Former Nelson Leaf and Castlegar Rebel Adam Maglio keeps an eye on things from the Spokane Chiefs bench during their WHL game.
Being on the bench of the WHL’s Spokane Chiefs, it’s another step closer to Adam Maglio realizing his ultimate goal of coaching in the NHL.
Working with head coach Manny Viveiros and assistant coaches Adam Deadmarsh and Dustin Donaghy, Maglio says he wouldn’t be there were it not for playing in the Kootenay International Junior Hockey League (KIJHL). Maglio, a Nelson native, spent two seasons in the KIJHL, debuting as a rookie with the Leafs then his playing rights were traded to the Castlegar Rebels to start the 2006-07 season. In 93 career regular season games, Maglio had 28 goals and 67 points for a points-per-game average of 0.72.
“It was great. When I played in Castlegar, Aaron Wilbur was my head coach,” says Maglio, during an interview prior to a regular season game in January. “Another guy I can’t thank enough for all he did for me as a player. My first year at UBC, he was an assistant coach there. It comes full circle.
“I really think that that league, it’s a good league to further a career in hockey, whether it’s in playing or coaching,” continued Maglio. “You get surrounded by some pretty good people. You start to draw on your experiences from playing, but also the coaches you have. That was the biggest impact for me. Aaron being a big part of that – refueled my passion for the game.”
Wilbur’s positive interaction with players had an impact on Maglio, adding that “makes you want to stay in the game and give back what he gave back.”
There are times Maglio’s playing days in the KIJHL enter his mind with the Chiefs. Maglio isn’t afraid to admit when he began coaching after playing, he really didn’t know a lot about the game.
“The real learning curve starts when you enter the coaching world,” says Maglio. “You learn real fast and maybe you don’t know as much as you think you did.”
With the game always changing, Maglio needs to keep up, but he loves that. He thrives on the challenge and competitiveness of sport and hockey.
From the KIJHL, Maglio continued his playing career in the National Collegiate Athletic Association’s third division with Morrisville State College, where he spent two seasons then moved onto U Sports with UBC. It was there that a coaching career piqued his interest. He also had two really good assistant coaches that helped guide him in that direction while playing. He gained more experience as a coach while playing overseas for the Hong Kong Tycoons. While there he started a youth academy and fell in love with it. A call from his former coach Tyler Kuntz brought Maglio back to UBC as an assistant coach. That was a huge learning curve, but he turned that position into a job with the B.C. Hockey League’s Prince George Spruce Kings for four years, the last two as head coach.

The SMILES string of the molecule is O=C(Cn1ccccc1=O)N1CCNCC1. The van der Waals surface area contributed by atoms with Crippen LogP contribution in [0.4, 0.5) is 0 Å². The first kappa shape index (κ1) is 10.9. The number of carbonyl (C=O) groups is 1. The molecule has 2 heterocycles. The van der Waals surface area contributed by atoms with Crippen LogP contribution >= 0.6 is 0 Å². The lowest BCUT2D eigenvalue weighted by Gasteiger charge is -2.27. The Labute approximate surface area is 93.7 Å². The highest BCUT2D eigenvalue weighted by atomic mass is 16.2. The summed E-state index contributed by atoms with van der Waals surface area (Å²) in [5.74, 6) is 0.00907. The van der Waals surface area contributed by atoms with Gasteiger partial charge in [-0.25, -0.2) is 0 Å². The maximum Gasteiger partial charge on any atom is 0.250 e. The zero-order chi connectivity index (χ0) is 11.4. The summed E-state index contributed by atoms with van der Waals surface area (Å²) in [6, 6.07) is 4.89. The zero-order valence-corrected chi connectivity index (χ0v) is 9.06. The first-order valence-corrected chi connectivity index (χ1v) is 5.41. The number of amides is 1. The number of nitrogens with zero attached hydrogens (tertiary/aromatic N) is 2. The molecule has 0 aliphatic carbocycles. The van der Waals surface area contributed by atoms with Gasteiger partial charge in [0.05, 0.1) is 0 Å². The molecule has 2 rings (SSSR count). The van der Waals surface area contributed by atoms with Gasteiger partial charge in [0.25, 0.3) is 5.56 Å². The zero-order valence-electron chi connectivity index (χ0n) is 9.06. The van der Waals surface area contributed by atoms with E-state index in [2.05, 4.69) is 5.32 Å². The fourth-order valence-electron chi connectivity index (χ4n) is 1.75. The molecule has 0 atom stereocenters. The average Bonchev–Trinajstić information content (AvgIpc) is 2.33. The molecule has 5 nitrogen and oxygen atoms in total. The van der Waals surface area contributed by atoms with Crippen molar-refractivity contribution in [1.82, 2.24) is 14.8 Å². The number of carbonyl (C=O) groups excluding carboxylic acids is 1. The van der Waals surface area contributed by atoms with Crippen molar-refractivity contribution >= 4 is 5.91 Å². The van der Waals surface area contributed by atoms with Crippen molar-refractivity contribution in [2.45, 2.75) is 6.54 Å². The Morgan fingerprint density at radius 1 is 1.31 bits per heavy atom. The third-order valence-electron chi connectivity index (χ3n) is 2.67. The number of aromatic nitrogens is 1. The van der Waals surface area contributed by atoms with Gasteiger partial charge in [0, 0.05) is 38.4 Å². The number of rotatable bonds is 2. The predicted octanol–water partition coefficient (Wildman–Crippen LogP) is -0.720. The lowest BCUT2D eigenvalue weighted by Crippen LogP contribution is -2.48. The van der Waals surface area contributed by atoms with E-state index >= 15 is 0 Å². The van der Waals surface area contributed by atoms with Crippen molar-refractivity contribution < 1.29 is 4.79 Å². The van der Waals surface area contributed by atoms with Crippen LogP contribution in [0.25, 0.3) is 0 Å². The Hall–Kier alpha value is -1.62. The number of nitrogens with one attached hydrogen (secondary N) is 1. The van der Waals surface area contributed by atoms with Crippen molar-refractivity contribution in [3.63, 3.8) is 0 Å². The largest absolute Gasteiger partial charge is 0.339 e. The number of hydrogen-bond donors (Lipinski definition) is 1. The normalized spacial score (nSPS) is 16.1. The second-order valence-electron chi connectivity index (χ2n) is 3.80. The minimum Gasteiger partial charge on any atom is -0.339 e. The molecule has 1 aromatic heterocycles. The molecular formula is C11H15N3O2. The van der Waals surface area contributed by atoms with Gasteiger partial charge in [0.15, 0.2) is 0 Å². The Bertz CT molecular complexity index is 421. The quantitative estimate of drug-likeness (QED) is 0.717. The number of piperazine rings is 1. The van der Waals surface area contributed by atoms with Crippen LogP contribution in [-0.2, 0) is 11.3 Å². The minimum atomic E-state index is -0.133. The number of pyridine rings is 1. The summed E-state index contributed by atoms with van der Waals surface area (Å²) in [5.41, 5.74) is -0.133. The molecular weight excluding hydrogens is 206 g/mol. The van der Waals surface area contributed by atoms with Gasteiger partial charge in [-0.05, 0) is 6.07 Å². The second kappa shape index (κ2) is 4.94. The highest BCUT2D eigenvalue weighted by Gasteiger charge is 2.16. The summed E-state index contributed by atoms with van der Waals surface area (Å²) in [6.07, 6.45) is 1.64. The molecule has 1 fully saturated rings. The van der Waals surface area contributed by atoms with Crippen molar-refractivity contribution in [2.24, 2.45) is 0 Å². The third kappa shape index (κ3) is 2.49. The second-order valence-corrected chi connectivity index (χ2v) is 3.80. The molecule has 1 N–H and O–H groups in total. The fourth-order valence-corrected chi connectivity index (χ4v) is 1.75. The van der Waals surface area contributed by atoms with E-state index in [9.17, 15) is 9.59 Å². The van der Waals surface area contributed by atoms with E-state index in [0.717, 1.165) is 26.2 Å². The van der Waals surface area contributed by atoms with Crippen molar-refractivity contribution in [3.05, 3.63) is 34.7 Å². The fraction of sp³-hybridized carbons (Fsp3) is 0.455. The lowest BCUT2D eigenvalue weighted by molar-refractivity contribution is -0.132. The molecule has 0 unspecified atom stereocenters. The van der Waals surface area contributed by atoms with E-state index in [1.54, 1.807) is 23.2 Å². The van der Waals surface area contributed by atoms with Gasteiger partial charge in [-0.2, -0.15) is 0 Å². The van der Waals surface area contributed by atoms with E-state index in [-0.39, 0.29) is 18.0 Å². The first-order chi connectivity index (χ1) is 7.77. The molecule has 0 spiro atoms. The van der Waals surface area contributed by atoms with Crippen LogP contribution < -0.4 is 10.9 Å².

The connections he developed while with Prince George helped him land his current position with the Chiefs. Maglio loved his time in Prince George because it was such a positive experience. As the youngest team in the league his first year, they lost the BCHL’s Fred Page Cup championship, then won in year two, then lost in the national championship game.
Maglio’s first season with the Chiefs has been good.
“It’s been a good stepping stone for me. I’ve really enjoyed it,” says Maglio. “Working with Manny, our head coach – experience winning the league title, but also coaching in the National Hockey League and many years coaching pro in Europe. It’s been incredible to draw on some of his experiences.”
It’s been another learning curve for Maglio dealing with different athletes. Their pathways are to the pro. They have NHL draft picks, including first rounder Ty Smith. They have potential high round draft picks in Jack Finley, 46th among North American Skaters, and KIJHL alum and former Spokane Brave Bear Hughes, 80th, as of early January. Maglio says the players are driven to make careers from the game.
Maglio has also learned from working with Deadmarsh, the former Nitehawk (90-91), who won a Stanley Cup with the Colorado Avalanche.
“I think that’s kind of one thing that’s maybe a little bit unique for our staff in here,” he says. “We have all won championships, just at different levels. It’s interesting drawing off all our different experiences.”